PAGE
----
Futuristic Chicago

I arrived in Chicago from Minneapolis with battle fatigue. I was tired and exhausted and really didn’t feel like seeing another North American city. After half an hour at Union Station trying to find my way out, I thought that I had arrived at the most unfriendly and busy place in the world. I was close to tears and could hardly formulate my question when I finally found someone who was willing to tell me where to go to reach the orange line.

But whatever I felt then has changed. As soon as I got off the station area, and crossed the bridge to the Loop and Quincy station, I knew that I had to discover this place; that it was not just another North American city and that I was going to love it. At Quincy, the attitude of people had changed too. I decided that it was probably the stress of the Amtrak station with constantly late trains and weary passengers that had created the mood at Union Station, and that it was not at all a general trait of the Chicagoans.

I was heading for Ashland where my host was living, and I quickly realised that going from Quincy and out I would get the pleasure of driving almost the entire Loop. Now I didn’t even know about the way the railway is elevated and the trains drive on a level above the cars in a circle around the inner city. Neither could I ever have imagined that in a modern day big city a train station could have been build and kept all in wood. Quincy station was the perfect starting point for a first meeting with Chicago and the following trip around the Loop had my eyes pop further and further out of my head. Forgotten was the exhaustion and the homesickness and weariness. I was in Chicago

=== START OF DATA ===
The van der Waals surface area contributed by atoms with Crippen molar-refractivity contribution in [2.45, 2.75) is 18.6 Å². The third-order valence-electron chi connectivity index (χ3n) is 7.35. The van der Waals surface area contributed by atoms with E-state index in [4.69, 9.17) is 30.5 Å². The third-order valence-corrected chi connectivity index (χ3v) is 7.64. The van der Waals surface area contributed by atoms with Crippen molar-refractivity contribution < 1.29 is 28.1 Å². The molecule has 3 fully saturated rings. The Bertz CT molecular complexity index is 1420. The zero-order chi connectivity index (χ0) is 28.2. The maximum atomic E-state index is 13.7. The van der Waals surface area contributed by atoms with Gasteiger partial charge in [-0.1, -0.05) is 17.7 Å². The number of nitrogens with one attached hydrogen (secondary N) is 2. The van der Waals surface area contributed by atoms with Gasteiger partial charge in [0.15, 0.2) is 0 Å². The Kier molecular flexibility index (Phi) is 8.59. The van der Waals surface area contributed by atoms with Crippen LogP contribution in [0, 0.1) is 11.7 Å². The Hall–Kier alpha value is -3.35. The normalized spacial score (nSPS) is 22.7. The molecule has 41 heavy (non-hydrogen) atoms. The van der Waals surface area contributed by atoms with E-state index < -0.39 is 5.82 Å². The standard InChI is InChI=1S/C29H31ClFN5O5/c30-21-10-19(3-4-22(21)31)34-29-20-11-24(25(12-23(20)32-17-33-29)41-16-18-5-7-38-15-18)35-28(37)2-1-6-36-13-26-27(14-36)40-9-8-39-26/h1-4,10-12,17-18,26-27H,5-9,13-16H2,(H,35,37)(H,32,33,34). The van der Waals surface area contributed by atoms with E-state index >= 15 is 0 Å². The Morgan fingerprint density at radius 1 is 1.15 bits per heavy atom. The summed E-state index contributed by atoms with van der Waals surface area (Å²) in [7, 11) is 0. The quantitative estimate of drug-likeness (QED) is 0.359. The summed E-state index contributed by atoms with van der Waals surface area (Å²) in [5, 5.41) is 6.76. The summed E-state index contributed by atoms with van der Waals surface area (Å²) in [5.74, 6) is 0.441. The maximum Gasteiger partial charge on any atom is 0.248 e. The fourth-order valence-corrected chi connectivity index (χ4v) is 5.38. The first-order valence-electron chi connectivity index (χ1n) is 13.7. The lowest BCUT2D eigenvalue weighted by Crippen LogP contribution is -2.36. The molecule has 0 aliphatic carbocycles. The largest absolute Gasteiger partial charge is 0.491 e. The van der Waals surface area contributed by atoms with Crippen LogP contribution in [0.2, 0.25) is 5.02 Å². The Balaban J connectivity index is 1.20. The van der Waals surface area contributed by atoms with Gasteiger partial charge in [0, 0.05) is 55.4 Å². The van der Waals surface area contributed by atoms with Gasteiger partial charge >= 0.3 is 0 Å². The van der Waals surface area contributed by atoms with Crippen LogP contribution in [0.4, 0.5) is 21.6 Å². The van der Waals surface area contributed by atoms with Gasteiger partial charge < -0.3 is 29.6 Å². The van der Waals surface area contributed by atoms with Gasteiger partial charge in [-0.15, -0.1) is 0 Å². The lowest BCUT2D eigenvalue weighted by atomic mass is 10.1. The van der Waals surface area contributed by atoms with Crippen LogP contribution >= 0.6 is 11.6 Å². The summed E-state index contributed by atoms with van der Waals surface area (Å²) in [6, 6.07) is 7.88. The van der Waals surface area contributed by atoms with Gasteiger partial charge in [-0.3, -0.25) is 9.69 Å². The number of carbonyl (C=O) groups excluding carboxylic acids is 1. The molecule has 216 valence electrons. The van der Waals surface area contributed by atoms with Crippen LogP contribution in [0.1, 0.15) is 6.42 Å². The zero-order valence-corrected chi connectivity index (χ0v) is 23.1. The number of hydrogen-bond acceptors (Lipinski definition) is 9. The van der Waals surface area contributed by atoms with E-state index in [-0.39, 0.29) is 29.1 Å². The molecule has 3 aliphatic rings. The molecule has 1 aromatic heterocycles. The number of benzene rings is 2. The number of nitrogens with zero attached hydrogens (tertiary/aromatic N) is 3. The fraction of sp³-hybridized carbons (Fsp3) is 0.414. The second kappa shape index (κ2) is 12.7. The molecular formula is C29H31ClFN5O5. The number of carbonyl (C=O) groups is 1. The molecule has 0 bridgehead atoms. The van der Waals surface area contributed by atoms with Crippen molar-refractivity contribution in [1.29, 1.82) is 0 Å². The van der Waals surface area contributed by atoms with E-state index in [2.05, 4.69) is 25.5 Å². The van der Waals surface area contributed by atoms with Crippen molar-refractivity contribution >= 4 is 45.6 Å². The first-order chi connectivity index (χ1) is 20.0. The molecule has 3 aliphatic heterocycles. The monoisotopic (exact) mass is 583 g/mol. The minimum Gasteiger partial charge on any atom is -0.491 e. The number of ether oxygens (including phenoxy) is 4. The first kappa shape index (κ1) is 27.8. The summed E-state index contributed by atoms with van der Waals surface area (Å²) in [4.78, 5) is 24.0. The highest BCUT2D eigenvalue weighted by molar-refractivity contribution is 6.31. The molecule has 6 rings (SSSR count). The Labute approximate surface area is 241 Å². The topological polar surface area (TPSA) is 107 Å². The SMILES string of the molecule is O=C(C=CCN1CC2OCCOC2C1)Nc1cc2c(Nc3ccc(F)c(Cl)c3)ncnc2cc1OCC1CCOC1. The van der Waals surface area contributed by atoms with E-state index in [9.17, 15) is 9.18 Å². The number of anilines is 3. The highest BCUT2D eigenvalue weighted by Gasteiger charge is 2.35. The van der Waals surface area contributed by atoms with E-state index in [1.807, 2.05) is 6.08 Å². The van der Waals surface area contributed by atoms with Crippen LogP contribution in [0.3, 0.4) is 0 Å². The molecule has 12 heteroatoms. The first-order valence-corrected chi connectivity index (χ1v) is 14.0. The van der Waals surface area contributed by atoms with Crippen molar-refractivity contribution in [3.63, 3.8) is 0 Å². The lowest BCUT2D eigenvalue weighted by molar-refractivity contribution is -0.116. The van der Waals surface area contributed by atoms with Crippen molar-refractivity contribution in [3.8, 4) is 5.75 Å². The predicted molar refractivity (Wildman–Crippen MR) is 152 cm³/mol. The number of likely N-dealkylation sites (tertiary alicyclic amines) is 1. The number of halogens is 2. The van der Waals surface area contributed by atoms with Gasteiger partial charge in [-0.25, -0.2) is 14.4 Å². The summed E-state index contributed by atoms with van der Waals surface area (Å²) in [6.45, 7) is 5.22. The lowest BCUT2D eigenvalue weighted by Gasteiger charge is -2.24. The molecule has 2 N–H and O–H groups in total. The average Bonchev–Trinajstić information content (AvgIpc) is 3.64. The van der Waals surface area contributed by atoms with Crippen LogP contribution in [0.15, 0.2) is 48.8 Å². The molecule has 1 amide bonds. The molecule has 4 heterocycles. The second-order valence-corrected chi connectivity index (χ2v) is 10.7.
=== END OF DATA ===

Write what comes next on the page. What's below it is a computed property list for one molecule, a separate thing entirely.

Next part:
The Loop

Now the Loop which I refer to is the actual elevated rail which encircles the commercial part of Downtown Chicago. This area, however, is also named the Loop, which again might be because of the railway.

There were elevated railways into Downtown Chicago before the construction of the Loop, but it was this circle construction which connected Downtown to several outer areas. In my eyes and after more than a month in the Western parts of Canada and the US, the amazing thing is that the construction of the Loop dates back to 1895-97. It is quite a brilliant idea and due to its age and, hence, design, it also brings a lot of mystery and futurism to Chicago. The shiny steel trains, though of much younger date, adds to this feeling of being in a sci-fi movie, or perhaps just Batman Begins.

Quincy station, I realised later, is remarkable as it is the eldest and only original platform left on the Loop. It dates back to the time of the construction of the Loop in 1897, and standing on the platform you feel as if you are somewhere in the wild west. At least, I couldn’t get ‘Once upon a time in the West’ out of my head.

So with all these movie references popping around in my head, I began my journey around. It was 7 PM and the light had been turned on in Chicago. Most of the theatres which are visible from the Loop, such as Chicago Theatre and Oriental Theatre show enormous sparkling neon signs – sings that are world famous as landmarks for the city of Chicago. They light up the city and brings it to life in the evening. Driving the Loop, you see the streets of Chicago with their neon lights from a higher vantage point than when you walk the street, and to me it seemed as if for each street the train passed, I saw another evening scene from a distance. It was magnificent, and I was almost sad when the train moved off the Loop and headed towards Ashland. Yet, I have two full days in Chicago and I plan to make the best of it.


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